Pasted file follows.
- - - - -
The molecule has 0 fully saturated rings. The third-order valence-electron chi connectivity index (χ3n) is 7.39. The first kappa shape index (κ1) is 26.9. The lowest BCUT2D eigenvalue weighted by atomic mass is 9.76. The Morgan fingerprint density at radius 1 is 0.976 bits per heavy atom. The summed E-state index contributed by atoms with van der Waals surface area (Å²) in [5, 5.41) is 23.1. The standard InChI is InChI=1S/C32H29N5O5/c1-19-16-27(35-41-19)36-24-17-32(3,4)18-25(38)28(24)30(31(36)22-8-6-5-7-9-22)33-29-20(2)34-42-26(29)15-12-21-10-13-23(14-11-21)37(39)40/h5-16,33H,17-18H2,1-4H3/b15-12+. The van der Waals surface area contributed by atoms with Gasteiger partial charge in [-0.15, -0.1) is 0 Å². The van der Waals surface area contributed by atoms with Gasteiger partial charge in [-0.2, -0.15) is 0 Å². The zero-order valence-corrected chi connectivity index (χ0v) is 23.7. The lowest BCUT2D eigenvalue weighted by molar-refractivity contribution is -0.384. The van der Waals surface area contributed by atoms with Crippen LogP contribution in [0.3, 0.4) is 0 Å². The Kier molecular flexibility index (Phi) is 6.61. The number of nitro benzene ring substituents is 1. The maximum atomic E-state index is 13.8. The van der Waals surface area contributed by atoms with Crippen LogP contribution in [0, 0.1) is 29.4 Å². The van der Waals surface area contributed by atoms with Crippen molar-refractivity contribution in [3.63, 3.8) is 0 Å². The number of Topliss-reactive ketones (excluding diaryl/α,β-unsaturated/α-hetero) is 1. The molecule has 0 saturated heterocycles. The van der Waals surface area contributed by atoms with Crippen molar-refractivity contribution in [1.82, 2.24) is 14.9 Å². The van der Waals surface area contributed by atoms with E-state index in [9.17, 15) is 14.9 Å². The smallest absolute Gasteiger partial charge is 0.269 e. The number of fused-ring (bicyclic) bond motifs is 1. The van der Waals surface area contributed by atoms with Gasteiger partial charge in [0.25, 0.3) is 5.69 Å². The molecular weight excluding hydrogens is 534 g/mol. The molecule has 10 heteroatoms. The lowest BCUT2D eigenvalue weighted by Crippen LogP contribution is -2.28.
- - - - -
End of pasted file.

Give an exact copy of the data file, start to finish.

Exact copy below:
The molecule has 0 fully saturated rings. The third-order valence-electron chi connectivity index (χ3n) is 7.39. The first kappa shape index (κ1) is 26.9. The lowest BCUT2D eigenvalue weighted by atomic mass is 9.76. The Morgan fingerprint density at radius 1 is 0.976 bits per heavy atom. The summed E-state index contributed by atoms with van der Waals surface area (Å²) in [5, 5.41) is 23.1. The standard InChI is InChI=1S/C32H29N5O5/c1-19-16-27(35-41-19)36-24-17-32(3,4)18-25(38)28(24)30(31(36)22-8-6-5-7-9-22)33-29-20(2)34-42-26(29)15-12-21-10-13-23(14-11-21)37(39)40/h5-16,33H,17-18H2,1-4H3/b15-12+. The van der Waals surface area contributed by atoms with Gasteiger partial charge in [-0.15, -0.1) is 0 Å². The van der Waals surface area contributed by atoms with Gasteiger partial charge in [-0.2, -0.15) is 0 Å². The zero-order valence-corrected chi connectivity index (χ0v) is 23.7. The lowest BCUT2D eigenvalue weighted by molar-refractivity contribution is -0.384. The van der Waals surface area contributed by atoms with Crippen LogP contribution in [0.3, 0.4) is 0 Å². The Kier molecular flexibility index (Phi) is 6.61. The number of nitro benzene ring substituents is 1. The maximum atomic E-state index is 13.8. The van der Waals surface area contributed by atoms with Crippen LogP contribution in [0, 0.1) is 29.4 Å². The van der Waals surface area contributed by atoms with Crippen molar-refractivity contribution in [3.63, 3.8) is 0 Å². The number of Topliss-reactive ketones (excluding diaryl/α,β-unsaturated/α-hetero) is 1. The molecule has 0 saturated heterocycles. The van der Waals surface area contributed by atoms with Crippen molar-refractivity contribution in [1.82, 2.24) is 14.9 Å². The van der Waals surface area contributed by atoms with E-state index in [9.17, 15) is 14.9 Å². The smallest absolute Gasteiger partial charge is 0.269 e. The number of fused-ring (bicyclic) bond motifs is 1. The van der Waals surface area contributed by atoms with Gasteiger partial charge in [0.25, 0.3) is 5.69 Å². The molecular weight excluding hydrogens is 534 g/mol. The molecule has 10 heteroatoms. The lowest BCUT2D eigenvalue weighted by Crippen LogP contribution is -2.28.